Cannelure in case to determine seating depth

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cove posted this 28 September 2020

In an effort to produce consistent bullet pull for 38 HBWCs, I am contemplating the purchase of a cannelure tool to put a cannelure in the case so WCs can be seated to the proper depth using the thumb.  Bullet would then be retained with a mild crimp or seated so it would contact the 0.3575 throat at the front of the cylinder to provide resistance for efficient  powder burn ( WW 231).   My thinking is the slip fit in the unsized case would not deform the bullet and produce a more uniform bullet pull.  Any comments?

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45 2.1 posted this 28 September 2020

I don't believe the bullet pull would be consistent using the above method. What might work better, dependent on bullet diameter of 0.359" or slightly more, is the use of a 38 S&W or 38 Super carbide sizing die (they are one in the same usually). The bullet would have a friction fit in the case doing that and could be taper crimped slightly.

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RicinYakima posted this 28 September 2020

For maybe 10 ten years, I have been doing what 45 2.1 advocates; Lee carbide 38 super sizer, slight bell, seat .360" wadcutter and light Redding profile crimp. It works well in my revolvers, all pre-1950 S&W's, and .357 Martini single shot. FWIW.

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Ed Harris posted this 5 weeks ago

I've been using the RCBS .38 S&W Cowboy die set, otherwise same procedure as Ric for prewar Colts and pre-1957 S&Ws.

73 de KE4SKY In Home Mix We Trust From the Home of Ed's Red in "Almost Heaven" West Virginia

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John Alexander posted this 5 weeks ago

The original post was obviously inspired by concern that variations in "bullet pull" might affect performance of the ammo.

A good answer would have been, “stop worrying about variations in bullet pull. It will have no effect on performance.”

The MINIMUM bullet pull must be enough to prevent bullets being pulled from the case by inertia and recoil and maybe needed to help initiate early powder burn with some powders.  However, the very common worry that VARIATIONS in bullet pull might affect performance is wasted worry because the magnitude of the variations in bullet pull are totally insignificant compared to the variations in the other forces involved with bullet movement.

Think about it. The average force of bullet pull is similar to the force required to seat the bullet, or less. Probably under 100 pounds to avoiding damaging the bullet.  Even if the variation was as much as 30 percent the range of variation in force would be only be 30 pounds.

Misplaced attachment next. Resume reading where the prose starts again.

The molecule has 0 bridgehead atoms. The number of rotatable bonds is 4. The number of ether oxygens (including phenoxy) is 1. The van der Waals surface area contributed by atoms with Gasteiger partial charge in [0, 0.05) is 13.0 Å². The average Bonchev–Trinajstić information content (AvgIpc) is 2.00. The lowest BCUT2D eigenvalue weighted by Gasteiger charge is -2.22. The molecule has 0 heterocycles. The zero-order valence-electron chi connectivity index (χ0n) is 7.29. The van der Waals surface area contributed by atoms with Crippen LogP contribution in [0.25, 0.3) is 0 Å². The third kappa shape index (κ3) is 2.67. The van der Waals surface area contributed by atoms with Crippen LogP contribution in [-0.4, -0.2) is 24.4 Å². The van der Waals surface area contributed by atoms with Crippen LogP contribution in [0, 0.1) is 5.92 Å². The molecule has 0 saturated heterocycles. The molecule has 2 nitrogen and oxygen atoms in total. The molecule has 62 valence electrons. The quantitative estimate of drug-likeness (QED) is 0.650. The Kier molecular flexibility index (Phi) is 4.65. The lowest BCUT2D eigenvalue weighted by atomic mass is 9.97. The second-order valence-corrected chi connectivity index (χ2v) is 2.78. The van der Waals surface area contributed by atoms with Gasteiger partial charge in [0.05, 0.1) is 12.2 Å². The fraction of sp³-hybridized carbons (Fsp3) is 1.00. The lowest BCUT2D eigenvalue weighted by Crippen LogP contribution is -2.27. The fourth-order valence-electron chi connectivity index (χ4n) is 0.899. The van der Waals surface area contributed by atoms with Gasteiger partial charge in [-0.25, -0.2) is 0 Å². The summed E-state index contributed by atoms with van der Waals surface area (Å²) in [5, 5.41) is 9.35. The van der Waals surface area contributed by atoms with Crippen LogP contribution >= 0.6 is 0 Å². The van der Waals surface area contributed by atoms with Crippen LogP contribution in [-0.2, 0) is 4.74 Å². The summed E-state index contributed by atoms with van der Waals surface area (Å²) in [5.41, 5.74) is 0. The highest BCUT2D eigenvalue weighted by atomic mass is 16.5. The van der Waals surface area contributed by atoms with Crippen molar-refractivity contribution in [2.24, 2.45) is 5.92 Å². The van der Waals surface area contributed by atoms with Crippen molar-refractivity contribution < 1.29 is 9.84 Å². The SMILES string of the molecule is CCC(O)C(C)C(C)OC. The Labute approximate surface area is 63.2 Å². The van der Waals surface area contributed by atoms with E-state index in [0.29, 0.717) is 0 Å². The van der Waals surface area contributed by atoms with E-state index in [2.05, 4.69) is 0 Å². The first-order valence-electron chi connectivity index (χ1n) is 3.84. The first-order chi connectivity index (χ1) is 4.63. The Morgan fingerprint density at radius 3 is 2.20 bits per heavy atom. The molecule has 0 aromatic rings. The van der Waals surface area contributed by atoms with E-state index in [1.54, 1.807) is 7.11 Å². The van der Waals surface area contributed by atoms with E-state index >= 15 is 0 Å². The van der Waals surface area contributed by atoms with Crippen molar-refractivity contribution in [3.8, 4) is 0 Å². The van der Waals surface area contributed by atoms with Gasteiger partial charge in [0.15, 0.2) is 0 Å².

The other force involved right after the hammer falls is the force of the expanding gas. This force is equal to the pressure times the cross-sectional area of the bullet.  For the 357 this might be; 35K x .36 x .36 x 3.14/ 4 = 3500 pounds and about half that for a 38 special.  Chamber pressures vary around 10 percent and there is nothing we can do about it no matter how precise the powder is weighed. This translated to a force of about 350 pounds or about ten times as much as the variation in bullet pull.

 More importantly, this substantial variation in force on the bullet and the resulting variations in muzzle seems not to affect accuracy as any rifle shooters with a chronograph can tell you.  The most accurate load is seldom the one with the least variation in muzzle velocity. This is counter intuitive or as some would say counter to “common sense” but, unless we are flat earthers, we have to accept it or prove that it isn’t so.

To sum up, because the variation in the force of chamber pressure may be ten times the variation in the force of bullet pull and this much larger variation in the force of chamber pressure doesn’t seem to correlate with performance, it is unlikely that the much smaller variation in bullet pull could have any measurable effect on performance.

Doubters might say that the above is just theory although I would call it a rough mathematical check for believability.

However, if you are dubious of the above which after all it involved no shooting, there is very good published experimental evidence that comes to the same conclusion for precision cast bullets in rifles (Bottiger in TFS #223 & 224).  It is unlikely that experiments can show it is significant for pistols shooting groups many times as large.

My apologies to those who have heard it all before, but the constant stewing and fretting over variations in bullet pull makes me a little crazy.

John

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Ken Campbell Iowa posted this 5 weeks ago

...in addition ...

some pretty good benchresters assure me that the brass neck expands before the bullet has moved very far at all ... thus there is not really any significant " bullet pull " as the cartridge is fired.

even if these is a small "sticky " at first, at least in high pressure loads, as johna surmises above, the efrect is likely a lightening bug in a thunderstorm ...